I found myself waking at night, wondering if I’d checked that little mini-market in a small town half-an-hour’s drive away; after desperately acting on that impulse, I’d wind up driving back home with a can of Nestea in my cup holder (utterly NOT even close).
Every other morning would find me searching the internet, Googling ‘Lipton PureLeaf’ and finding NOTHING (except that 90% of the results were in CHINESE).
They could not SERIOUSLY be replacing the far-superior recipe (Original), that they’d won over millions of customers by, with the weak, insipidly sick-sweet, PureLeaf… could they?
It is said ‘Necessity is the mother of invention.’
Well, my DESPERATION had become the catalyst for ME…
I broke, one afternoon recently, and brought two bottles of the PureLeaf version home with me. I had an idea, and nothing to lose (EXCEPT the almost $4.00 they cost me).
I opened a bottle and set it on my kitchen counter as I rummaged in the cupboard, found what I was looking for: a tall glass bottle of “Lipton Instant Tea – unsweetened”.
I took a clean dry teaspoon of the freeze-dried stuff and leveled it off.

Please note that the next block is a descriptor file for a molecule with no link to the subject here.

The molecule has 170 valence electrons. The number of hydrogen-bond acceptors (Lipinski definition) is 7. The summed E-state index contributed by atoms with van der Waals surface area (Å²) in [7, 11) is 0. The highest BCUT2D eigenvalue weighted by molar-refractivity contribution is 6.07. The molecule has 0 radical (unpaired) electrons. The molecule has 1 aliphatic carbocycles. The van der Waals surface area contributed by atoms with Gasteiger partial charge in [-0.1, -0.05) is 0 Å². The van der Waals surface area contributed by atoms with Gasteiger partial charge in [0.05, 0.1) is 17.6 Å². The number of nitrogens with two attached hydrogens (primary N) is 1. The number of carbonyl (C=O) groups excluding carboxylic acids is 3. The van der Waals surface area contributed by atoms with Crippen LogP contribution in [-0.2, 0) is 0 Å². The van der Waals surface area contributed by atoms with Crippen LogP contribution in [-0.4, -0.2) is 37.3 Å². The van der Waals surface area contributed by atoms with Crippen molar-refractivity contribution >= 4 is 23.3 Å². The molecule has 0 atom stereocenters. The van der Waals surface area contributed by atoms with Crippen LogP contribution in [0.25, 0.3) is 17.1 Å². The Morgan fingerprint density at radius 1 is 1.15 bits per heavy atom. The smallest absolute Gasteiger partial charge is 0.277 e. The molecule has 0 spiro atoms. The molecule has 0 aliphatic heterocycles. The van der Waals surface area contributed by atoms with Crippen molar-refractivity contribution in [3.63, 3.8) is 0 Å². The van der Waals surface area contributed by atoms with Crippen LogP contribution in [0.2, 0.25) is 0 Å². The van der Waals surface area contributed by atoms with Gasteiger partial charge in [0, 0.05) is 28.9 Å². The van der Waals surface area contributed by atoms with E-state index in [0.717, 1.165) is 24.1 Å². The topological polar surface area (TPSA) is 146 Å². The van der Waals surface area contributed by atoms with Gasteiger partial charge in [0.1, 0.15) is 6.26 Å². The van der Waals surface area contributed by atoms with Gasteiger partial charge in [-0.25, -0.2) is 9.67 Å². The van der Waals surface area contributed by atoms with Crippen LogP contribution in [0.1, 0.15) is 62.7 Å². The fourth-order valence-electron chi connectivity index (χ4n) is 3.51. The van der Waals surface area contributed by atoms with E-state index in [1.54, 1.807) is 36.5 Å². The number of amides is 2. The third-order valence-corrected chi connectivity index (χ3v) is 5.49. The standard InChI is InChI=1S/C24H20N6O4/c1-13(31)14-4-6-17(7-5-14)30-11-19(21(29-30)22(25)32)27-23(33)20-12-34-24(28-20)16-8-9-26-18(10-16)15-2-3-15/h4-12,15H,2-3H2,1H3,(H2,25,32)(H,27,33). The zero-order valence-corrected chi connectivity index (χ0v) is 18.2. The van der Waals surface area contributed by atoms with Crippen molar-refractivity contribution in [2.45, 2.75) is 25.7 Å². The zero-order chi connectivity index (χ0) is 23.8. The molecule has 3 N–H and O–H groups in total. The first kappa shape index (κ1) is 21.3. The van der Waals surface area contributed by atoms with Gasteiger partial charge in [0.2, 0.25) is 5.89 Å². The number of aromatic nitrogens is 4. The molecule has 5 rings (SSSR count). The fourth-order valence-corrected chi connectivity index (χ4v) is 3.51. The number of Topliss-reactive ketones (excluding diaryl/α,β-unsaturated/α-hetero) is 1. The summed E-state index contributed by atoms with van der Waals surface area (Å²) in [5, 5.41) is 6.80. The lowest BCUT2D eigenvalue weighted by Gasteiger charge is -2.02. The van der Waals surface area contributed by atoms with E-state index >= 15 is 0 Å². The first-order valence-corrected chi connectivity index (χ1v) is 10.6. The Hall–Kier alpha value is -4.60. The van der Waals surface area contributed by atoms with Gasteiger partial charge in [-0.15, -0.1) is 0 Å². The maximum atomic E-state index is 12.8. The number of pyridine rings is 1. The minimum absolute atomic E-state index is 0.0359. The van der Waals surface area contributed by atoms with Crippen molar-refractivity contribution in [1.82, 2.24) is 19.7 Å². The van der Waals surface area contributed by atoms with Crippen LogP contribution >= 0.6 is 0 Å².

The I let it sprinkle from the spoon into the contents of the PureLeaf bottle.
I capped it, shook it up for a few seconds.
(Of course, as with any home brewed ‘cold’ tea, instant or bag, the shaking will cause some tea-foam. This settles after a bit. Some of us tea-vets actually enjoy the fine foam.)
Wow…at least now it LOOKED like it was ‘back’ to its familiar color!
Uncapping the bottle, I took a deep breath, then sipped…
EUREKA! I almost shrieked with joy. Wait, I DID shriek – and my son came running into the kitchen.
“What’s wrong?” he asked, worried.
“I did it!” I declared, and this time took a long, thirsty drink.
“I FIXED it,” I happily told my son, waving the bottle of tea in his face, “LOOK at the color -it’s right again! And the taste -“
He was staring at me quizzically.
“I put in ONE LEVEL TEASPOON of INSTANT TEA, shook it up, and now it TASTES LIKE IT DID! It’s “ORIGINAL” again!”
I offered him the bottle, and he took a sip, then nodded, “Wow, You’re right.”
He looked relieved then annoyed, “Great, Mom,” and he left me in the kitchen to rejoice in solitude.